Quality time in the pen with the fair’s calmest pig

Wilbur the pig was at the fair.

Unusual among the porcine crowd, she enjoys a bath.

That’s right, the York cross Wilbur is a girl.

Owner Frannie Ybarra, an FFA member, saw no reason not to name her market hog after the famous pig of “Charlotte’s Web” fame.

“I really like the name; it fits her. Who says Wilbur can’t be a girl’s name?” asked Ybarra, an Odell resident. She graduated in 2012 from Hood River Valley High School.

On Thursday evening Wilbur had been weighed, all 222 pounds, and Frannie was spending a few minutes just hanging out with her, along with her friend Cesar Zarate, 16, before Friday’s crucial swine showmanship competition.

Getting Wilbur ready for judging might be a little easier than most of his kind, Frannie said.

“The thing is, I went to bath her, and you know pigs are usually screaming and standing and trying to get out, but she, like, enjoyed it,” Frannie said.

“She wagged her tail, and actually laid back and put her arms out and it’s like, ‘Alright, Mom, I’m ready to be washed.’ She’s pretty calm. And she just loves being scratched.”

At that, Frannie and Cesar took turns scratching Wilbur’s pink belly.


Turn to page B6 for the first portion of results from this year’s Hood River County Fair.

Readers will find Open Class art exhibit and 4-H results.

Their publication is a Hood River News annual tradition, and, as usual, we strive to print as many results as possible as quickly as we can.

Results are provided by the fair superintendents and staff, and by 4-H staff at Hood River County 4-H Extension.

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Parkdale third graders sing "12 Disaster Days of Christmas"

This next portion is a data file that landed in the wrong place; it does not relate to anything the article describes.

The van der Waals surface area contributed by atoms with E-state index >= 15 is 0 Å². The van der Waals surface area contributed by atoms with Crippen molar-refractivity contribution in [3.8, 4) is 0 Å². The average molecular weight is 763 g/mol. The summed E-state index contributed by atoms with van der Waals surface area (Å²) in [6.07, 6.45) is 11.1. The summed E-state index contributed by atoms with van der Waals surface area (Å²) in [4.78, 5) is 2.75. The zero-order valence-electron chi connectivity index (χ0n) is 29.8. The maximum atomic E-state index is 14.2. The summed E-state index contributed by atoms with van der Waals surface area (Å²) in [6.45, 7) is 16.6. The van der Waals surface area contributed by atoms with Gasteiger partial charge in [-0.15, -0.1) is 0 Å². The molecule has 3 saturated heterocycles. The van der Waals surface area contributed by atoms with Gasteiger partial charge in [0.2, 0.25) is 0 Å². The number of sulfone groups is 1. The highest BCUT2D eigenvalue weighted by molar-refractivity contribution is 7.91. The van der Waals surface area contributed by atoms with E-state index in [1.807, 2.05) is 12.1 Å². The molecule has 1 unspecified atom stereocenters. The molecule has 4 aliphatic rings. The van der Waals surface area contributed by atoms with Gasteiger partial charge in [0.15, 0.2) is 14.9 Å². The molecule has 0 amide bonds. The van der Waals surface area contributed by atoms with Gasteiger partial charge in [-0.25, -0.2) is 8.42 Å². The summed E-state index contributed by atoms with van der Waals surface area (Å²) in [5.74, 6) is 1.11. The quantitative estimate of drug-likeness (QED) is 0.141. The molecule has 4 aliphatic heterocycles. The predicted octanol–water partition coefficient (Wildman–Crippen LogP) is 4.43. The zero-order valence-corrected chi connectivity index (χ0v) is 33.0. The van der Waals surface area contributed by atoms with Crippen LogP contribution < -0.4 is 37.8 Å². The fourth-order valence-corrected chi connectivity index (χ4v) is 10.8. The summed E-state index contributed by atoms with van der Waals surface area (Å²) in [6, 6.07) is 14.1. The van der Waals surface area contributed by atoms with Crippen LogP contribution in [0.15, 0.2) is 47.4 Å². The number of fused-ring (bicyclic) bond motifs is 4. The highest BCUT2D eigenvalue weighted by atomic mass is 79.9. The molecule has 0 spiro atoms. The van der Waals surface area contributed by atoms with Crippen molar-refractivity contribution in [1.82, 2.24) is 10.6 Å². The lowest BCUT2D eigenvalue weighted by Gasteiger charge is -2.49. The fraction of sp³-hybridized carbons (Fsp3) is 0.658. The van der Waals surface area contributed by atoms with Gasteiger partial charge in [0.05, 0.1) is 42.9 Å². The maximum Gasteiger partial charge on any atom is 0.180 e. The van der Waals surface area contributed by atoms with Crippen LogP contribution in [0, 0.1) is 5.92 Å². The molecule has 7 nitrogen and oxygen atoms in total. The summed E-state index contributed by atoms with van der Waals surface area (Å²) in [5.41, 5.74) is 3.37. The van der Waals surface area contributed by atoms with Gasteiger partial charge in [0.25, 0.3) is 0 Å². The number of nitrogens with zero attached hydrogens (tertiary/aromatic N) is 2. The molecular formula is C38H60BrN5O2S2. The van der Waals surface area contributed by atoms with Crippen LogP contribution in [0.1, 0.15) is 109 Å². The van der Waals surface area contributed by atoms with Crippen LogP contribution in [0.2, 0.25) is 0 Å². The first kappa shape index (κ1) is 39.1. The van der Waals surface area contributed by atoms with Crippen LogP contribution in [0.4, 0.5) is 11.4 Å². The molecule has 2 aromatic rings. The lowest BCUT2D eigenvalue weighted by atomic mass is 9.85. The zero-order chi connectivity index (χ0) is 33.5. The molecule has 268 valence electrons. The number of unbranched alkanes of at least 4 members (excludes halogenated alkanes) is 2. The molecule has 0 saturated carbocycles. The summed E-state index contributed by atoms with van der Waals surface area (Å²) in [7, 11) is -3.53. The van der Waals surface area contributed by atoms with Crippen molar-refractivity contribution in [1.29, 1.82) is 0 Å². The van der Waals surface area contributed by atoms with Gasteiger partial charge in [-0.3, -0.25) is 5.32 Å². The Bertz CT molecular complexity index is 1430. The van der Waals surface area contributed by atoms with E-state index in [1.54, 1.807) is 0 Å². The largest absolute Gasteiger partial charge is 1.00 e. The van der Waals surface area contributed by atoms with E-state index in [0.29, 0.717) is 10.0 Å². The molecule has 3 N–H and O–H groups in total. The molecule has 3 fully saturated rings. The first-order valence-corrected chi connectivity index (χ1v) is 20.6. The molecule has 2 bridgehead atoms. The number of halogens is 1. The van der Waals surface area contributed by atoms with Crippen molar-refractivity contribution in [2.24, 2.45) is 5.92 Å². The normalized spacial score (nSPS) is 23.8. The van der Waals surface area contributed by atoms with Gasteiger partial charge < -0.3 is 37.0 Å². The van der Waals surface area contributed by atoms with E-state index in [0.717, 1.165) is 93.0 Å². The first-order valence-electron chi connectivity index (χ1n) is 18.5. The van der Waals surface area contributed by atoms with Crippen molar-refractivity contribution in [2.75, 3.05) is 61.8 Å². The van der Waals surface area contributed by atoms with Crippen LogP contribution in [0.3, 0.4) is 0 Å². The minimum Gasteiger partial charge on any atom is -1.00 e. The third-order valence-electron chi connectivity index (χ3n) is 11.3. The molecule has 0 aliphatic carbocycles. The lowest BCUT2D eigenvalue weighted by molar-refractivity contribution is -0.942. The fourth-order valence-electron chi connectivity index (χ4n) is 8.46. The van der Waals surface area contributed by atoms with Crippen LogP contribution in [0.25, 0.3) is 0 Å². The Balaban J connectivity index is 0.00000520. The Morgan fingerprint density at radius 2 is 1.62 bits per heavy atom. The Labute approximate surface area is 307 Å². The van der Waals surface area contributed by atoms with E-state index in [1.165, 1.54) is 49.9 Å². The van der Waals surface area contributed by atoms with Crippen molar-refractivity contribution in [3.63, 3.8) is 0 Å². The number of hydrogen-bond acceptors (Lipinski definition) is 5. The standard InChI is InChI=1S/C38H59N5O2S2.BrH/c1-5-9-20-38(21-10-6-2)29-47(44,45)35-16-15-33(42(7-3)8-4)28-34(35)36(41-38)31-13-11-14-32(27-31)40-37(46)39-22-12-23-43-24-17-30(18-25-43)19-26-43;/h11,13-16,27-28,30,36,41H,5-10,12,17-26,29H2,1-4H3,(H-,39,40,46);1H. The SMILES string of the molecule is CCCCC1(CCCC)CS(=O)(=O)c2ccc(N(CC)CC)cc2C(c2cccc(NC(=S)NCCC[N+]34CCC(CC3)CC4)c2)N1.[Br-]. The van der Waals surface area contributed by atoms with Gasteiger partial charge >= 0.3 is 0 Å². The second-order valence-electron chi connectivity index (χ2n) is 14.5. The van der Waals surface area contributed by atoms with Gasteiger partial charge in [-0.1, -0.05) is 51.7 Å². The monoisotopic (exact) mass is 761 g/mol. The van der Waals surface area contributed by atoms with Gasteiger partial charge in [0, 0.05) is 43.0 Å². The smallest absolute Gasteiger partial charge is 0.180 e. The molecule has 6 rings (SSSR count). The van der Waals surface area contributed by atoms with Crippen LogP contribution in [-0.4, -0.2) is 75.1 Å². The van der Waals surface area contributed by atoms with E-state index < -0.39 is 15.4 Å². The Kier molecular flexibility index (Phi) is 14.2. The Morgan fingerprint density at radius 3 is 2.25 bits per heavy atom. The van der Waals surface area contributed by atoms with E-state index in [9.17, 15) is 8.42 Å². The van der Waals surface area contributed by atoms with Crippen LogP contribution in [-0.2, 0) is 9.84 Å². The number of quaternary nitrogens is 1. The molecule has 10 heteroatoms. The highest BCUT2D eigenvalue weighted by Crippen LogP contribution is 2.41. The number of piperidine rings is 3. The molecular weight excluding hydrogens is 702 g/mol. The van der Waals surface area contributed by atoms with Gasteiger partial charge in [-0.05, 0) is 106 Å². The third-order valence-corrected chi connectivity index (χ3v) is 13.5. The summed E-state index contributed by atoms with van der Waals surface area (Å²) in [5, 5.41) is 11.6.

Welcome to your sing-able Christmas gift list. What follows is an emergency rendition of “12 Days of Christmas” – for outfitting your home or car in case of snow storm, earthquake, flood or other emergency. Read it as a simple list, or sing it to the tune of “12 Days” – you know, as in “ … and a partridge in a pear tree…” Not to make light of it, but the song is a familiar framework for a set of gift ideas that you could consider gathering together, even if the recipient already owns items such as a bunch of coats, tire chains and flashlights. Stores throughout the Gorge are stocked up on all these items. Buying all 12 days might be prohibitive, but here are three ideas for checking any of the dozen off your list (notations follow, 1-12.) The gift items needed to stay warm, dry and safe are also coded to suggest items in your abode (A) in your car (C) or both (B). 12 Gallons of Water (A) 11 Family meals (B) 10 Cans of propane (A) 9 Hygiene bags (B) 8 Packs of batteries (A) 7 Spare coats (B) 6 Bright red flares (C) 5 Cozy blankets (B) 4 Tire chains (C) 3 Flashlights (B) 2 cell phone chargers (B) 1 And a crush-proof first aid kit (B) Price ranges? Here’s a few quotes for days Three, Two, Four and Nine: n A family gift of flashlights (three will run $15-30, Hood River Supply, Tum-A-Lum) n Cell phone chargers (two will run $30-60) n Tire chains (basic set, $30, Les Schwab, returnable if unused for the winter) n Family meals ($100 or so should cover the basics for three or four reasonably well-fed days) n The home kit should be kept in a handy place near an exit, and remember that water needs to be replenished every few months. If you have a solid first aid kit already, switch out the gift idea with “and-a-sto-o-u-t- tub-for it-all …” Otherwise, it’s a case of assembling your home or car kits and making sure all members of the family know what the resources are and how to use them (ie flares and propane). Emergency situations are at worst life-threatening, at best deeply uncomfortable if you and your family are left without power for an extended period, or traveling and find yourself in a situation where you need to wait out a storm, lengthy traffic delay, or other crisis. Notes on the 12 gift ideas: 12 – Gallons of water: that’s one per person in a four-member family to last for three days, the recommended minimum to be prepared for utility outages. 11 – Easy-open packaged goods, energy bars, dried food and nuts are good things to include for nutrition. Think of what your family of four needs for three days to stay fortified and hydrated (see number 12). Can-opener also recommended 10 – If you have a propane camping stove, keep extra fuel handy. 9 – Hygiene bags: put packaged moistened towelettes, toilet paper, and plastic ties in large garbage bags (for personal sanitation) Resource list courtesy of Hood River County Emergency Management, Barbara Ayers, manager/ 541-386-1213. The county also reminds residents to Get a Kit, Make A Plan to connect your family if separated, and Stay Informed. See www.co.hood-river.or.us to opt-in for citizen alerts. Enlarge

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